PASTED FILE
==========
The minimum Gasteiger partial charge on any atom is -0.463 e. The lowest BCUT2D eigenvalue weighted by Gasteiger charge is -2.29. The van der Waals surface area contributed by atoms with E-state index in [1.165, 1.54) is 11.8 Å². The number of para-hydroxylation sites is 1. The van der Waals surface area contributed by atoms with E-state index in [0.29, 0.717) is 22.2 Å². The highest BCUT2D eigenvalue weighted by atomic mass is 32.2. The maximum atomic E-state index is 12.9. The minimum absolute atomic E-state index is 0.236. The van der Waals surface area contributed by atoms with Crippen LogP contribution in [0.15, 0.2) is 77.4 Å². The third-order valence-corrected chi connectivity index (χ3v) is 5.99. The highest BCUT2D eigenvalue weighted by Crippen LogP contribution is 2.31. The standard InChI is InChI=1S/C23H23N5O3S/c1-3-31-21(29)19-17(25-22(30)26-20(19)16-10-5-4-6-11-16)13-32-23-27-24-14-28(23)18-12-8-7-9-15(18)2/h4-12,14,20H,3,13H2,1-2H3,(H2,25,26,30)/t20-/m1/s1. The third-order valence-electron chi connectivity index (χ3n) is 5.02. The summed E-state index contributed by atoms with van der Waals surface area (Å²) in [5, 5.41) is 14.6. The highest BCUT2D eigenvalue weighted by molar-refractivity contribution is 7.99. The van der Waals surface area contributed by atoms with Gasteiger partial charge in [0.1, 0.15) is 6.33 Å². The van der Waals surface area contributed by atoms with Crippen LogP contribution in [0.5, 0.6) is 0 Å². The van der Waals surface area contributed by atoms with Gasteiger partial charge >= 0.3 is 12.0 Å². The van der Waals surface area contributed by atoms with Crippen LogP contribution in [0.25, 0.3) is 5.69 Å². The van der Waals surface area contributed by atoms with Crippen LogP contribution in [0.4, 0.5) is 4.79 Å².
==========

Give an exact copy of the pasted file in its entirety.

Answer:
The minimum Gasteiger partial charge on any atom is -0.463 e. The lowest BCUT2D eigenvalue weighted by Gasteiger charge is -2.29. The van der Waals surface area contributed by atoms with E-state index in [1.165, 1.54) is 11.8 Å². The number of para-hydroxylation sites is 1. The van der Waals surface area contributed by atoms with E-state index in [0.29, 0.717) is 22.2 Å². The highest BCUT2D eigenvalue weighted by atomic mass is 32.2. The maximum atomic E-state index is 12.9. The minimum absolute atomic E-state index is 0.236. The van der Waals surface area contributed by atoms with Crippen LogP contribution in [0.15, 0.2) is 77.4 Å². The third-order valence-corrected chi connectivity index (χ3v) is 5.99. The highest BCUT2D eigenvalue weighted by Crippen LogP contribution is 2.31. The standard InChI is InChI=1S/C23H23N5O3S/c1-3-31-21(29)19-17(25-22(30)26-20(19)16-10-5-4-6-11-16)13-32-23-27-24-14-28(23)18-12-8-7-9-15(18)2/h4-12,14,20H,3,13H2,1-2H3,(H2,25,26,30)/t20-/m1/s1. The third-order valence-electron chi connectivity index (χ3n) is 5.02. The summed E-state index contributed by atoms with van der Waals surface area (Å²) in [5, 5.41) is 14.6. The highest BCUT2D eigenvalue weighted by molar-refractivity contribution is 7.99. The van der Waals surface area contributed by atoms with Gasteiger partial charge in [0.1, 0.15) is 6.33 Å². The van der Waals surface area contributed by atoms with Crippen LogP contribution in [0.5, 0.6) is 0 Å². The van der Waals surface area contributed by atoms with Gasteiger partial charge >= 0.3 is 12.0 Å². The van der Waals surface area contributed by atoms with Crippen LogP contribution in [0.25, 0.3) is 5.69 Å². The van der Waals surface area contributed by atoms with Crippen LogP contribution in [0.4, 0.5) is 4.79 Å².